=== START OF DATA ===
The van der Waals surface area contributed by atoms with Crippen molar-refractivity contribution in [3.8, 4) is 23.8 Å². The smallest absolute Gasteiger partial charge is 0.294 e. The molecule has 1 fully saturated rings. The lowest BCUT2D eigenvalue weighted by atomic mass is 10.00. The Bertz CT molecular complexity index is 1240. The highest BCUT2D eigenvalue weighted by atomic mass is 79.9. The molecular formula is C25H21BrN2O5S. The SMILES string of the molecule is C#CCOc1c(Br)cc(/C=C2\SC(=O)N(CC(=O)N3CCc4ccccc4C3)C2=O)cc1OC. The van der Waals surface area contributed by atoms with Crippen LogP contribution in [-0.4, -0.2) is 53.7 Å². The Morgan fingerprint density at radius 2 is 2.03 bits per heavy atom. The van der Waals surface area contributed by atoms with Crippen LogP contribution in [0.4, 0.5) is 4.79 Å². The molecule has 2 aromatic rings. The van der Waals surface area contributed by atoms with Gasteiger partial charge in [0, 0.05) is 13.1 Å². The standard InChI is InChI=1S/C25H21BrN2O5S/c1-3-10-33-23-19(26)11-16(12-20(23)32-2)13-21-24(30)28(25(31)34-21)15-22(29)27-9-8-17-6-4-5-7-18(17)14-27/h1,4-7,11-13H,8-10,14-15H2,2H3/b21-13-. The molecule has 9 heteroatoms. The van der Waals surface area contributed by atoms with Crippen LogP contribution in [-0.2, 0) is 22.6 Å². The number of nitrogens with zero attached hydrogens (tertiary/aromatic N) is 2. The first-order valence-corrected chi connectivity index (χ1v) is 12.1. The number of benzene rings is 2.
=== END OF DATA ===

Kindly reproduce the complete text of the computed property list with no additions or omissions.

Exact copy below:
The van der Waals surface area contributed by atoms with Crippen molar-refractivity contribution in [3.8, 4) is 23.8 Å². The smallest absolute Gasteiger partial charge is 0.294 e. The molecule has 1 fully saturated rings. The lowest BCUT2D eigenvalue weighted by atomic mass is 10.00. The Bertz CT molecular complexity index is 1240. The highest BCUT2D eigenvalue weighted by atomic mass is 79.9. The molecular formula is C25H21BrN2O5S. The SMILES string of the molecule is C#CCOc1c(Br)cc(/C=C2\SC(=O)N(CC(=O)N3CCc4ccccc4C3)C2=O)cc1OC. The van der Waals surface area contributed by atoms with Crippen LogP contribution in [-0.4, -0.2) is 53.7 Å². The Morgan fingerprint density at radius 2 is 2.03 bits per heavy atom. The van der Waals surface area contributed by atoms with Crippen LogP contribution in [0.4, 0.5) is 4.79 Å². The molecule has 2 aromatic rings. The van der Waals surface area contributed by atoms with Gasteiger partial charge in [0, 0.05) is 13.1 Å². The standard InChI is InChI=1S/C25H21BrN2O5S/c1-3-10-33-23-19(26)11-16(12-20(23)32-2)13-21-24(30)28(25(31)34-21)15-22(29)27-9-8-17-6-4-5-7-18(17)14-27/h1,4-7,11-13H,8-10,14-15H2,2H3/b21-13-. The molecule has 9 heteroatoms. The van der Waals surface area contributed by atoms with Crippen LogP contribution in [-0.2, 0) is 22.6 Å². The number of nitrogens with zero attached hydrogens (tertiary/aromatic N) is 2. The first-order valence-corrected chi connectivity index (χ1v) is 12.1. The number of benzene rings is 2.